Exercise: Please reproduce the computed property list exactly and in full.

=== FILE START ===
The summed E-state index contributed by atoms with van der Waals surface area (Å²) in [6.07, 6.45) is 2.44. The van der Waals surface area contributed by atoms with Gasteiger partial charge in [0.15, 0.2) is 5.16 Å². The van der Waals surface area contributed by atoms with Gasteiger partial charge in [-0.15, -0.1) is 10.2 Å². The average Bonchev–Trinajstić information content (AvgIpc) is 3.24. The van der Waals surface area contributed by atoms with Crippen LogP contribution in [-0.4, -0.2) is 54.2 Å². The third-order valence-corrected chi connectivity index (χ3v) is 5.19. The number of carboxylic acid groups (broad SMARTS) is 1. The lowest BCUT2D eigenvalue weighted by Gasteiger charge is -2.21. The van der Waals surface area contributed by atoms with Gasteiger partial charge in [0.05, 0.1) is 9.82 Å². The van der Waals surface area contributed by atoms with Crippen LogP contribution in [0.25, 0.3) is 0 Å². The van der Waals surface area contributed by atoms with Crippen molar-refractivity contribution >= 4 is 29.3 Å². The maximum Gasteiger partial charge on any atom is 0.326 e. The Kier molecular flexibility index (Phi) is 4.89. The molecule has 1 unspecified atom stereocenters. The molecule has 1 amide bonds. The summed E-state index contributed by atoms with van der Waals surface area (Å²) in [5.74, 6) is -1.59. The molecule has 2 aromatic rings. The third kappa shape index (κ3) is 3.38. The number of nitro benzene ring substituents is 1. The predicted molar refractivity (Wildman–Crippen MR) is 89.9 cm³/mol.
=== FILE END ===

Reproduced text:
The summed E-state index contributed by atoms with van der Waals surface area (Å²) in [6.07, 6.45) is 2.44. The van der Waals surface area contributed by atoms with Gasteiger partial charge in [0.15, 0.2) is 5.16 Å². The van der Waals surface area contributed by atoms with Gasteiger partial charge in [-0.15, -0.1) is 10.2 Å². The average Bonchev–Trinajstić information content (AvgIpc) is 3.24. The van der Waals surface area contributed by atoms with Crippen LogP contribution in [-0.4, -0.2) is 54.2 Å². The third-order valence-corrected chi connectivity index (χ3v) is 5.19. The number of carboxylic acid groups (broad SMARTS) is 1. The lowest BCUT2D eigenvalue weighted by Gasteiger charge is -2.21. The van der Waals surface area contributed by atoms with Gasteiger partial charge in [0.05, 0.1) is 9.82 Å². The van der Waals surface area contributed by atoms with Crippen LogP contribution in [0.25, 0.3) is 0 Å². The van der Waals surface area contributed by atoms with Crippen molar-refractivity contribution >= 4 is 29.3 Å². The maximum Gasteiger partial charge on any atom is 0.326 e. The Kier molecular flexibility index (Phi) is 4.89. The molecule has 1 unspecified atom stereocenters. The molecule has 1 amide bonds. The summed E-state index contributed by atoms with van der Waals surface area (Å²) in [5.74, 6) is -1.59. The molecule has 2 aromatic rings. The third kappa shape index (κ3) is 3.38. The number of nitro benzene ring substituents is 1. The predicted molar refractivity (Wildman–Crippen MR) is 89.9 cm³/mol.